Introducing the Most Delicious Gargoyle: “Reawakening”
14 August 2010 7 Comments
“A gargoyle can no more stop protecting the castle than breathing the air.”–Hudson, repeatedly.
Original Air Date: February 3, 1995
Introduces: Coldstone; Othello; Mr. Jaffe
Timeline placement: Feb. 3 – Feb. 4, 1995
As snow falls over Manhattan, a robber holds Mr. Jaffe’s general story at gunpoint, and steals the money in the cash register–the third time it’s happened this month (althought presumably not with the same robber).
We flash back to Scotland, on the day of the Wyvern Massacre. Goliath, accompanied by Not-Yet-Demona, is preparing for his trek to track down the vikings, when a clan member we hadn’t seen before–Othello (not his actual name)–asks him why they need to go after the invaders at all, instead of just letting them have the castle and move the clan elsewhere. The question is answered by an approaching Not-Yet-Hudson, who remarks that “a gargoyle can no more stop protecting the castle than breathing the air.”
Goliath takes the opportunity to ask his mentor to join him in his hunt. He says farewell to his two rookery siblings, telling Othello (not his actual name) to guard the castle, and that he will see him again; and Not-Yet-Demona that he will never lose sight of her. He then takes wing in search of the vikings.
Manhattan, present day; snowy with a chance of more snow. Inside the Clock Tower, the Trio prepares to head outside for a movie, and invite Hudson to go along. He declines, saying that a) he’ll be able to see the movie once it comes out on cable (fat chance, given that it’s Bambi) and b) somebody has to stay guarding the tower. He begins reciting the gargoyles-protect-breathe idiom, and finds himself getting echoed by the younger gargoyles, who have heard it enough so that it no longer means anything to them–Lexington even comments that they don’t live in a castle anymore.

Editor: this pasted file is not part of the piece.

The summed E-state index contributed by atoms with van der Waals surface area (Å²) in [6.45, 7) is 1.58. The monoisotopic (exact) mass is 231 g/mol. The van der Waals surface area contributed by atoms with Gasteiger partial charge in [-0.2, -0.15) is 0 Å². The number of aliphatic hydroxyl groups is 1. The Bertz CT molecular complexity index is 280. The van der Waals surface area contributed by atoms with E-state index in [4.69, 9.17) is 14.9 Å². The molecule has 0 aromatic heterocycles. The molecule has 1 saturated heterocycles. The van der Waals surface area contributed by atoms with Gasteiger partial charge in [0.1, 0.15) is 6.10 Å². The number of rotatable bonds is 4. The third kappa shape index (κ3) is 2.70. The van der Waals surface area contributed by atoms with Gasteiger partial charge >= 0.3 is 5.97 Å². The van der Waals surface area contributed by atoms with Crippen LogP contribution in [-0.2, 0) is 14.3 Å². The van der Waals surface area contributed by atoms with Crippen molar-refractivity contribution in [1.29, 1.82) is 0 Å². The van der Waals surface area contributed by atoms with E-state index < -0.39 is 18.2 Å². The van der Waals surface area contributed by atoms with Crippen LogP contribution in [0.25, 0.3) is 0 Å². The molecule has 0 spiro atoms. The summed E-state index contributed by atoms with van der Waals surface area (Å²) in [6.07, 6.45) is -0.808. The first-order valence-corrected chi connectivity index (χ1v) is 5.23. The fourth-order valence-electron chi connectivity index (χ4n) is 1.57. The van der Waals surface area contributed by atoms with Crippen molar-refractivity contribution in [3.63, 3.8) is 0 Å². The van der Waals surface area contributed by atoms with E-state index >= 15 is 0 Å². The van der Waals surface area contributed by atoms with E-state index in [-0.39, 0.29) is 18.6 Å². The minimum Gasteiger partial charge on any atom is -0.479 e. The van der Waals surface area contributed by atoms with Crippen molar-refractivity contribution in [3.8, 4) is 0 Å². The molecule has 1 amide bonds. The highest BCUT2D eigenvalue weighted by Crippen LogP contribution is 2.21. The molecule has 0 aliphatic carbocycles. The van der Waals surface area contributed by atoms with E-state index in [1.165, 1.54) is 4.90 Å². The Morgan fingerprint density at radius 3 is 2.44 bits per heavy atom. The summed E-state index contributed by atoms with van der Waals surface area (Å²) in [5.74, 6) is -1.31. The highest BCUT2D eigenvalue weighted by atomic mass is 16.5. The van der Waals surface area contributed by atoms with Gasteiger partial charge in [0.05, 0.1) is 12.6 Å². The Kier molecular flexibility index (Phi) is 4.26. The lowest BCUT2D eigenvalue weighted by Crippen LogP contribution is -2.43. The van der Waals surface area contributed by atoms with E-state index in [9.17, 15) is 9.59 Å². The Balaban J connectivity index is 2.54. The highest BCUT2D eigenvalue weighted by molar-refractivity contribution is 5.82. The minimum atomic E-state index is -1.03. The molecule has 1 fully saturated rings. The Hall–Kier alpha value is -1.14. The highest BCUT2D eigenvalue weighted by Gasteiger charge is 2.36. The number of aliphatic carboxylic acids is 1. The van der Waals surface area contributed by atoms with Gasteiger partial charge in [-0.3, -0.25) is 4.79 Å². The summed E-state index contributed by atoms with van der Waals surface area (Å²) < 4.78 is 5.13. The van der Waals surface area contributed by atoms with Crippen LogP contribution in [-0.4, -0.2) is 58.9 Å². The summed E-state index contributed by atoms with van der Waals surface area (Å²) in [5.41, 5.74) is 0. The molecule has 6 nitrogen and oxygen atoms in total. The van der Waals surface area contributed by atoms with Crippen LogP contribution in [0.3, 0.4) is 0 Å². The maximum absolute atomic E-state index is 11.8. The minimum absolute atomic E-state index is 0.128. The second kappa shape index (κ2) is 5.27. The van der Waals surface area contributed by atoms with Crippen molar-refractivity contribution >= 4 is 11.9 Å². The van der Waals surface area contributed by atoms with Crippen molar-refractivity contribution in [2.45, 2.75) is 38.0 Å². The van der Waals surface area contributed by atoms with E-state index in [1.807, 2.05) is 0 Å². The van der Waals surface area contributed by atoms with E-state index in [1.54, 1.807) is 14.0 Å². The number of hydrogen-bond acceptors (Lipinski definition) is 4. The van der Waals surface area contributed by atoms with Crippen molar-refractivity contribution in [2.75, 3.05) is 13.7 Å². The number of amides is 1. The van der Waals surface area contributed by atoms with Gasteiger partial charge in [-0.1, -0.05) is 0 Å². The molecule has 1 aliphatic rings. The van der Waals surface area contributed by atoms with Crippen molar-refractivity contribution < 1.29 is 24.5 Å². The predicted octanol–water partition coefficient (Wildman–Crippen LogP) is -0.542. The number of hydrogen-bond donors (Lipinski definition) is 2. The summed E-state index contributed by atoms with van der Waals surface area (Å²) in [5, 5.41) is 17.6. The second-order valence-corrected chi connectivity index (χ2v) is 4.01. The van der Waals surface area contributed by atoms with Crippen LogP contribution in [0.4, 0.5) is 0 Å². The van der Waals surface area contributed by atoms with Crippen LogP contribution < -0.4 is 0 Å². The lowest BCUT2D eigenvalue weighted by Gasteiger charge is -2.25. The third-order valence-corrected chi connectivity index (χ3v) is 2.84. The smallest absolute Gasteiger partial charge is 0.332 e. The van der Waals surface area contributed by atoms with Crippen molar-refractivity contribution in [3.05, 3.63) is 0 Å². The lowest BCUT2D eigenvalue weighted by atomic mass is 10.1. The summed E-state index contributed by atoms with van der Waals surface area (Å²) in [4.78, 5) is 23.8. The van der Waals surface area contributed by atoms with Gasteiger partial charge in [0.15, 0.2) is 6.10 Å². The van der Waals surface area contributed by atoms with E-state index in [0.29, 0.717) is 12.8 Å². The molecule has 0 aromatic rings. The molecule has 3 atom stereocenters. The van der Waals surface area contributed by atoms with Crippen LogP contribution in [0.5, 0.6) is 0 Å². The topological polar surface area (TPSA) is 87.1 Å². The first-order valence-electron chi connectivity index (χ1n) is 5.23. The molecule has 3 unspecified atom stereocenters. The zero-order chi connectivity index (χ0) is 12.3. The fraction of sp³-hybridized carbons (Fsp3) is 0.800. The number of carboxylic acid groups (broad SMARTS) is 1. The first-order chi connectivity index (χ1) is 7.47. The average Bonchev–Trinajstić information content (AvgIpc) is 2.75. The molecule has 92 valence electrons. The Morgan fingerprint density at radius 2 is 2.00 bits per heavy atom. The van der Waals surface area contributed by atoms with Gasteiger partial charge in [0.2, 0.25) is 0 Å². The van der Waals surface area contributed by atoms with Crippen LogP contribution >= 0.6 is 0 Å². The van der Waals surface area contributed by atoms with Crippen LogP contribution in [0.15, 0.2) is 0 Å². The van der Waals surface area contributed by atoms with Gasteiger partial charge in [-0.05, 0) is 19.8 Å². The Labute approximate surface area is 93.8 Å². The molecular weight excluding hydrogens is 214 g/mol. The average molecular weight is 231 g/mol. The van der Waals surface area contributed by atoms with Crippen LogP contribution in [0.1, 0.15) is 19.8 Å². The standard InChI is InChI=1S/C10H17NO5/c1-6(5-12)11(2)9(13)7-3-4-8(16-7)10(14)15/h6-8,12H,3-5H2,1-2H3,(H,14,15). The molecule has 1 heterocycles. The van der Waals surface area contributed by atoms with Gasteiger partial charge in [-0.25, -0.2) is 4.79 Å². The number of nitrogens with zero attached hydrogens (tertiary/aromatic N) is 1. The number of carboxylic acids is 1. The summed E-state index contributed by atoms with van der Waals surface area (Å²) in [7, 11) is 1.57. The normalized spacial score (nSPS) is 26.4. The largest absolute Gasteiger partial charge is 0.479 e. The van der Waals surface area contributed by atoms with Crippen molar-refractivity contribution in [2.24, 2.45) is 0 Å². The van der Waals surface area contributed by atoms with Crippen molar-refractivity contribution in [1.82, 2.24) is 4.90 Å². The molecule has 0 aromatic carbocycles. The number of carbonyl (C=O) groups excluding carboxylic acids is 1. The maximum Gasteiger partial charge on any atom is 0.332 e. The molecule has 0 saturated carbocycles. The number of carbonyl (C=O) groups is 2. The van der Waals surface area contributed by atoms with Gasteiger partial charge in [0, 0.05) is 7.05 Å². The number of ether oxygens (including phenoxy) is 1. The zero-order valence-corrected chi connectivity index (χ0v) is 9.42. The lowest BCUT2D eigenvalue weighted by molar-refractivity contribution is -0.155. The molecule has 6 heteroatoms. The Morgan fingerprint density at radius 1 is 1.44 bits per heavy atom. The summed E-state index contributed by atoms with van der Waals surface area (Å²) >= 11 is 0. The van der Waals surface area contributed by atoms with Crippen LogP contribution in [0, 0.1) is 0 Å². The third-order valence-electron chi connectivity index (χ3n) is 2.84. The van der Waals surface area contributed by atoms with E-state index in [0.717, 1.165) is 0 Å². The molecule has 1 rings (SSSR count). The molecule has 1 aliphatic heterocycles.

Exit trio and enter Elisa, looking all sorts of cute with her scarf and gloves. Small talk with Goliath eventually turns to the topic of the police motto: Protect and Serve. Goliath asks her to elaborate, and she explains that a policeman’s job is to protect the people of the city.
Elisa prepares to leave for her shift; Goliath offers to go with her, despite the obvious dificulties.
Castle Wyvern. As they bitch at one another, Xanatos and Demona do their best Frankenstein impersonation, as they use a combination of magic and SCIENCE! to bring a moster to life. Surprise! It’s Othello (not his real name), decked out with plenty of circuitry, making him a cyborg gargoyle corpse “cold stone, brought to life,” according to Demona.
Demona asks Coldstone what he remembers, which turns out to be basically everything until his death. Demona fills in the millenium-long gap, saying that Goliath abandoned him, and that it’s his fault that Othello (not his actual name) is in his current state. She leads the alive-again ‘goyle to a mirror, where he gets a look at his new self. It’s not pretty.
Elisa, at Matt’s request, stops her car by Mr. Jaffe’s store. Matt tells his partner the storeowner’s sad tale, and how he wishes there was more they could do for him. He goes inside the store to check on his friend, but Elisa elects to stay behind. As she waits for her partner, she contacts Goliath through the tiny two-way radio they’d procured beforehand. Goliath asks why the storekeeper doesn’t simply close down the store and move to a safer area, and Elisa explains that, given the neighborhood’s dire straits, the store is the one place where its people can buy food; Mr. Jaffee knows this, and considers keeping the store open to be part of his responsibility to his community.
A code three alert is heard through Elisa’s scanner, requesting all officers to head to Times Square. Matt rejoins Elisa and they speed towards the scene, where police have cordoned of the area and are attempting to stop Coldstone (who they can’t see clearly due to the “darkness”) who has been causing widespread destruction in the area. Elisa and Matt try to shoot the cy-goyle down, but bullets just bounce of him. Coldstone prepares to throw a car at the two officers, but gets tackled by Goliath before he can launch it.
The policemen at the scene manage to shine spotlights on Coldstone, making him visible to all. Goliath, seeing but not recognizing his fallen brother, calls the cyborg an abomination.